Study: Children’s Books Are No Longer Where the Wild Things Are

from Wildlife Promise

Me, Max, frolicking with a monster, as depicted in a wall painting in Saskatoon, SK, Canada (Wikimedia Commons via flickr | Scott Woods-Fehr)

As the former wolf-costumed star of a classic of the genre, I know a thing or two about children’s books and how they affect us.

A big part of their job was to teach us about magical kismet and the possibility of the world at large, that most of life’s limits were of our own making.

Many of the books that did this best reveled in the promise of the outdoors—think of Frog and Toad’s green-and-brown universe or the nightscapes of Maurice Sendak’s lunatic island.

Here’s the sad part: a new report in the journal Sociological Inquiry suggests that depictions of nature in illustrated children’s books have declined over the past few decades, a shift that may reflect a wider estrangement from the environment:

 …[T]he increasing isolation of people from the natural world may have resulted in a decline in the perceived relevance of these environmental issues and resulted in fewer stories and depictions. Our findings support [this] isolation hypothesis. There have been significant declines in depictions of natural environments and animals while built environments have become much more common.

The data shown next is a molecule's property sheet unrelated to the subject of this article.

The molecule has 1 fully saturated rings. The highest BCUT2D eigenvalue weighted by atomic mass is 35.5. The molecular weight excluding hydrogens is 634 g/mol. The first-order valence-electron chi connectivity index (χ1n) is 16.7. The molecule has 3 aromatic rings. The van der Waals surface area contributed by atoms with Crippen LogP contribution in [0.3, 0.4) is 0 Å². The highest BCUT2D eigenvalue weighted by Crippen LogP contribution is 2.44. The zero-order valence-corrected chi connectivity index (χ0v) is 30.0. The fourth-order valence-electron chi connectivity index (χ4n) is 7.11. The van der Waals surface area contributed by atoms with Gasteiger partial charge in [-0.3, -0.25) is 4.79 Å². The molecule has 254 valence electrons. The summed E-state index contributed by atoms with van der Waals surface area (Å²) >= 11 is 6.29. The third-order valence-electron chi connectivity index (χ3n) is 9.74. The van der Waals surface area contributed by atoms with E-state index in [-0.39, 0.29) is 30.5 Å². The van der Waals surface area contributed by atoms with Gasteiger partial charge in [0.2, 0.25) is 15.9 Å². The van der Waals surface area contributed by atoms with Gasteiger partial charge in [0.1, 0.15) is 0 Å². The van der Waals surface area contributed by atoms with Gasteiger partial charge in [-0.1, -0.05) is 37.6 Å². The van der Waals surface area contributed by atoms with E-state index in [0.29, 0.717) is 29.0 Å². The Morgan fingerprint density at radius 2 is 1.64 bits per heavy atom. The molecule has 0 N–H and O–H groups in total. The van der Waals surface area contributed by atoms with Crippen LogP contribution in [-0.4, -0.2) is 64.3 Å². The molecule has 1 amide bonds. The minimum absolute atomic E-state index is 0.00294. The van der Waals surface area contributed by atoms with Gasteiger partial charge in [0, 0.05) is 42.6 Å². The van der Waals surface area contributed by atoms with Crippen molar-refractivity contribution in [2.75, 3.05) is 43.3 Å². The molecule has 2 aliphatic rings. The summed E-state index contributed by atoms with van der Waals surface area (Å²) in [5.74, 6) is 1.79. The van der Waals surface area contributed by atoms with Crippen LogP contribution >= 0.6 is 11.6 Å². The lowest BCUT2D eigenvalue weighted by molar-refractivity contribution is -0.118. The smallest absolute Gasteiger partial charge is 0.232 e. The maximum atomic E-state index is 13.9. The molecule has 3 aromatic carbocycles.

‘These environmental issues’ are “critical…problems, such as decline in biodiversity and deforestation.”

Miller-McCune:

…[I]mages of built and natural environments were “almost equally likely to be present” in books published from the late 1930s through the 1960s. But in the mid-1970s, illustrations of the built environment started to increase in number, while there were fewer and fewer featuring the natural environment. […] “This gap widened in every subsequent decade,” Williams and his colleagues write. “Natural environments have all but disappeared.”

Williams and co. also noted that wild animals have played a steadily declining role in books published since the 1960s.

NWF has advocated extensively for the movement to connect kids to nature, but this report raises a little-remembered aspect of that fight: we can’t reach kids through parents and teachers alone. The culture that surrounds them in the form of books, magazines, TV shows and the like is a major font of youthful inspiration, or can be, and its steady slide away from nature is telling (the study concludes that “today’s generation of children are not being socialized, at least through this source, toward an understanding and appreciation of the natural world and the place of humans within it“). Ranger Rick and other standard-bearers of wilderness-friendly youth media have their work cut out for them.

To learn more about the changing nature of childhood and how to fight ‘nature deficit disorder,’ visit our Be Out There page and read about the scourge of the modern TV-driven childhood.